Fake emails, text messages, social media and dodgy websites can be used to trick cardholders into divulging sensitive credit card information. Banks and trustworthy legitimate businesses never ask you to supply your credit card details in an email, or your PIN over the phone. If the email or website looks suspicious, it probably is. Back out of the email reply or online transaction, or, if you have gone too far, notify your bank at once.

Malware

Your computer may be infected by malware (malicious software) if you click on a link or attachment in an email or social media message, or online pop-up advertising, from a person or organisation unknown to you. Scammers may then be able to access your computer files or record what you are doing on your computer, including entering credit card information on trustworthy sites. Delete any such emails, ignore the messages and pop-ups, and keep your anti-virus software up-to-date.

Do all credit cards have a fraud protection guarantee?

Australian banks have robust security and monitoring measures in place to protect their credit card customers. At the same time, they recognise that fraudulent transactions can still occur, and the major card issuers have a policy of indemnifying customers to a large extent in the event of fraud. Not all of them go as far as ‘zero liability’ or ‘100% money back’, however. Check the full terms and conditions on the card issuer’s website.

How can I prevent or minimise fraudulent use of my credit card?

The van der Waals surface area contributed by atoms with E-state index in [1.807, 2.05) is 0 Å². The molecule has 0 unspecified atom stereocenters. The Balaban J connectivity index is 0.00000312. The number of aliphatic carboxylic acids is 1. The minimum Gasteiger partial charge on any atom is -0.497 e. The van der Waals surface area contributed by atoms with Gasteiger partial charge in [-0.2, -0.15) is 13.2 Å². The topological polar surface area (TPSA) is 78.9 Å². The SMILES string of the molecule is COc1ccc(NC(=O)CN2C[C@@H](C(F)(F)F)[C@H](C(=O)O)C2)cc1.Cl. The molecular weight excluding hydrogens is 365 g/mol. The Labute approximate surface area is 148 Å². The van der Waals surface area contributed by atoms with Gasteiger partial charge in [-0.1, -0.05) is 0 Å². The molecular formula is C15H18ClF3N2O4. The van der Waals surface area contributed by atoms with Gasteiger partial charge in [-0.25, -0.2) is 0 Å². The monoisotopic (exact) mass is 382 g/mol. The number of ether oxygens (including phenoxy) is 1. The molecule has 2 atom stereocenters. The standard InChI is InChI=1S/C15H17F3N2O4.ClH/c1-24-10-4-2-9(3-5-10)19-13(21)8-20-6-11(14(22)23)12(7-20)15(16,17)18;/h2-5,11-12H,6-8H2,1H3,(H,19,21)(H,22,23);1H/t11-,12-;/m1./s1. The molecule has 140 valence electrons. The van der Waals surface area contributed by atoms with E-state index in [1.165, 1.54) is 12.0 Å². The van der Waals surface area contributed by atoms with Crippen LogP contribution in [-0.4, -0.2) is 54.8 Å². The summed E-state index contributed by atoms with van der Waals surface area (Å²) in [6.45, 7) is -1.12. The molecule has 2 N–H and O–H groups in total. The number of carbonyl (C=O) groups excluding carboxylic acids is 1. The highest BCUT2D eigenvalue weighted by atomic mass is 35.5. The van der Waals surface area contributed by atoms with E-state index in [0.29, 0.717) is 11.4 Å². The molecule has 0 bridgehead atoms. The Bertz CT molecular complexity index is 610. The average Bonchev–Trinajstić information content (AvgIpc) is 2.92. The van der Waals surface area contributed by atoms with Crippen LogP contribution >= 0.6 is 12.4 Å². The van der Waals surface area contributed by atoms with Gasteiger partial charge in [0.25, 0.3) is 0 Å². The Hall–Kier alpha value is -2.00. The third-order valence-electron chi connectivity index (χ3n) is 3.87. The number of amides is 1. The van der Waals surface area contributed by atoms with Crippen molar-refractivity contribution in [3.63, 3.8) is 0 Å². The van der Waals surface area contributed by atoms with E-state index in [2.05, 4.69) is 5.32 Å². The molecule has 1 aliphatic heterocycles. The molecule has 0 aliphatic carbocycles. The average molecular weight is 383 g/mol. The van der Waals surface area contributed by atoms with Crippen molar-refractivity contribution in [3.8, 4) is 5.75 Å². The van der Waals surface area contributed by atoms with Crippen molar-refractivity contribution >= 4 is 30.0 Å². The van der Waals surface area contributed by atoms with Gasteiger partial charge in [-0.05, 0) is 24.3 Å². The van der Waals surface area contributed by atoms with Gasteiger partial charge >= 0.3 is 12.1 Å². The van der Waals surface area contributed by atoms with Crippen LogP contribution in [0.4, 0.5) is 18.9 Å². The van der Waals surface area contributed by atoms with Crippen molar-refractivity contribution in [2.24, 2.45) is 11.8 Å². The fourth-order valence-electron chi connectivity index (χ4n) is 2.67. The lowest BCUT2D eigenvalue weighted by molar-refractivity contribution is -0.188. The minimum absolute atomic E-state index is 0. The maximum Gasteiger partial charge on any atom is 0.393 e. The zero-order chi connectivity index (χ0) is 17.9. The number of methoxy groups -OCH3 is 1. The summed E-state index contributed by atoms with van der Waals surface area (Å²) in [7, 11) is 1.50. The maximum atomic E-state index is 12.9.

There are a number of simple things you can do to radically reduce your chances of being a victim of card fraud:

  • Keep your card in a safe place
  • Preferably memorise your PIN, but if you must write it down, keep it somewhere separate from your card
  • Don’t disclose your PIN to anyone else
  • Use your other hand to cover the hand entering your PIN at an ATM
  • Try to keep an eye on your card if you have to hand it over for payment
  • Be on the lookout for skimming, phishing and malware scams
  • Check your credit card account carefully as soon as you receive it
  • Notify the issuer as soon as possible if your card is lost or stolen, or if you suspect fraud

How quickly should I inform the bank if my card is lost or stolen, or if I suspect fraud?

Absolutely as soon as possible, to minimise the risk of any personal loss and meet any obligations you may have under the card’s terms of use and any fraud protection guarantee. Many card issuers will have a dedicated telephone number for reporting card loss, theft or fraud.

Some cards have an online facility which allows you to suspend your card temporarily. It can be the quickest way to take action, but it does not replace informing your bank.